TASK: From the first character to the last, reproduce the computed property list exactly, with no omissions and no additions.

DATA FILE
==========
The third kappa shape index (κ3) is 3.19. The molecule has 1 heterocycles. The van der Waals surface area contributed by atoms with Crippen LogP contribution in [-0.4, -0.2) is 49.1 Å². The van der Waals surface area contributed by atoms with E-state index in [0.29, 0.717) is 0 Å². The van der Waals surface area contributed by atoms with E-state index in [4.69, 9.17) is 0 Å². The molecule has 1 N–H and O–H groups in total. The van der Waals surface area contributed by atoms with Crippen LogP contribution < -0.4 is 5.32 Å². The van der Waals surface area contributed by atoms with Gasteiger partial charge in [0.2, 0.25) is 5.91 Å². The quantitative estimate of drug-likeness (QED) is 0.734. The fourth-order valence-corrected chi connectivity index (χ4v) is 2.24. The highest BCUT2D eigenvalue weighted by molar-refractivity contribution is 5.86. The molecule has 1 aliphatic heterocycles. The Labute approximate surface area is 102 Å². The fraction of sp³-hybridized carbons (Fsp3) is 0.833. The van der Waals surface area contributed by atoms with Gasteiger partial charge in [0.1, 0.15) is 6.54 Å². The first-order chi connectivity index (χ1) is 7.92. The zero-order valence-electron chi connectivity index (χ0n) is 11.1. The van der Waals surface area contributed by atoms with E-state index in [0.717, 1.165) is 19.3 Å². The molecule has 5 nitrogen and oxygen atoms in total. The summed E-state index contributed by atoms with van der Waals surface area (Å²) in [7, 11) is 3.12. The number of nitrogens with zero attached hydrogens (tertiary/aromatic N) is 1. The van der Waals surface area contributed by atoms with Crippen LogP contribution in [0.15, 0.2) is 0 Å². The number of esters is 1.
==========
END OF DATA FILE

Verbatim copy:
The third kappa shape index (κ3) is 3.19. The molecule has 1 heterocycles. The van der Waals surface area contributed by atoms with Crippen LogP contribution in [-0.4, -0.2) is 49.1 Å². The van der Waals surface area contributed by atoms with E-state index in [0.29, 0.717) is 0 Å². The van der Waals surface area contributed by atoms with E-state index in [4.69, 9.17) is 0 Å². The molecule has 1 N–H and O–H groups in total. The van der Waals surface area contributed by atoms with Crippen LogP contribution < -0.4 is 5.32 Å². The van der Waals surface area contributed by atoms with Gasteiger partial charge in [0.2, 0.25) is 5.91 Å². The quantitative estimate of drug-likeness (QED) is 0.734. The fourth-order valence-corrected chi connectivity index (χ4v) is 2.24. The highest BCUT2D eigenvalue weighted by molar-refractivity contribution is 5.86. The molecule has 1 aliphatic heterocycles. The Labute approximate surface area is 102 Å². The fraction of sp³-hybridized carbons (Fsp3) is 0.833. The van der Waals surface area contributed by atoms with Gasteiger partial charge in [0.1, 0.15) is 6.54 Å². The first-order chi connectivity index (χ1) is 7.92. The zero-order valence-electron chi connectivity index (χ0n) is 11.1. The van der Waals surface area contributed by atoms with E-state index in [0.717, 1.165) is 19.3 Å². The molecule has 5 nitrogen and oxygen atoms in total. The summed E-state index contributed by atoms with van der Waals surface area (Å²) in [7, 11) is 3.12. The number of nitrogens with zero attached hydrogens (tertiary/aromatic N) is 1. The van der Waals surface area contributed by atoms with Crippen LogP contribution in [0.15, 0.2) is 0 Å². The number of esters is 1.